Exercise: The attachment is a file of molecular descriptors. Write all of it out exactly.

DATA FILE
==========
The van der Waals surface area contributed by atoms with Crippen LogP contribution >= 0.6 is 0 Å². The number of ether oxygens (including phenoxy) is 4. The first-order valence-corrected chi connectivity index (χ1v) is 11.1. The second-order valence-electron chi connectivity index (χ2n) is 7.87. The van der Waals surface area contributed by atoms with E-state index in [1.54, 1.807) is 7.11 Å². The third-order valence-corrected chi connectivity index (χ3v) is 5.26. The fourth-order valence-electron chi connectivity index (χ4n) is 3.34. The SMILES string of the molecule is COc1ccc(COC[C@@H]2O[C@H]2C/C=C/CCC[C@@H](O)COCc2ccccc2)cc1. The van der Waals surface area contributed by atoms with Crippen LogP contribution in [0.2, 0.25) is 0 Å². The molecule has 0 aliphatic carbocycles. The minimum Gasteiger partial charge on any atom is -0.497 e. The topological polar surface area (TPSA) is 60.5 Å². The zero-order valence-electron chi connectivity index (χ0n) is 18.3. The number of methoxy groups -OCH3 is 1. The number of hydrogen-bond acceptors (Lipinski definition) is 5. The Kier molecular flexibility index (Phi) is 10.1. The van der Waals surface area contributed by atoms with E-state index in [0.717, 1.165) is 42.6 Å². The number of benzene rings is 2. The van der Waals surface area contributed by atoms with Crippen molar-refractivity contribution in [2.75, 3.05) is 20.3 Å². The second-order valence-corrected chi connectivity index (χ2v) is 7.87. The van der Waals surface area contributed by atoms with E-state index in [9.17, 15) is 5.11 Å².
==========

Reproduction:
The van der Waals surface area contributed by atoms with Crippen LogP contribution >= 0.6 is 0 Å². The number of ether oxygens (including phenoxy) is 4. The first-order valence-corrected chi connectivity index (χ1v) is 11.1. The second-order valence-electron chi connectivity index (χ2n) is 7.87. The van der Waals surface area contributed by atoms with E-state index in [1.54, 1.807) is 7.11 Å². The third-order valence-corrected chi connectivity index (χ3v) is 5.26. The fourth-order valence-electron chi connectivity index (χ4n) is 3.34. The SMILES string of the molecule is COc1ccc(COC[C@@H]2O[C@H]2C/C=C/CCC[C@@H](O)COCc2ccccc2)cc1. The van der Waals surface area contributed by atoms with Crippen LogP contribution in [0.2, 0.25) is 0 Å². The molecule has 0 aliphatic carbocycles. The minimum Gasteiger partial charge on any atom is -0.497 e. The topological polar surface area (TPSA) is 60.5 Å². The zero-order valence-electron chi connectivity index (χ0n) is 18.3. The number of methoxy groups -OCH3 is 1. The number of hydrogen-bond acceptors (Lipinski definition) is 5. The Kier molecular flexibility index (Phi) is 10.1. The van der Waals surface area contributed by atoms with E-state index in [0.717, 1.165) is 42.6 Å². The number of benzene rings is 2. The van der Waals surface area contributed by atoms with Crippen molar-refractivity contribution in [2.75, 3.05) is 20.3 Å². The second-order valence-corrected chi connectivity index (χ2v) is 7.87. The van der Waals surface area contributed by atoms with E-state index in [9.17, 15) is 5.11 Å².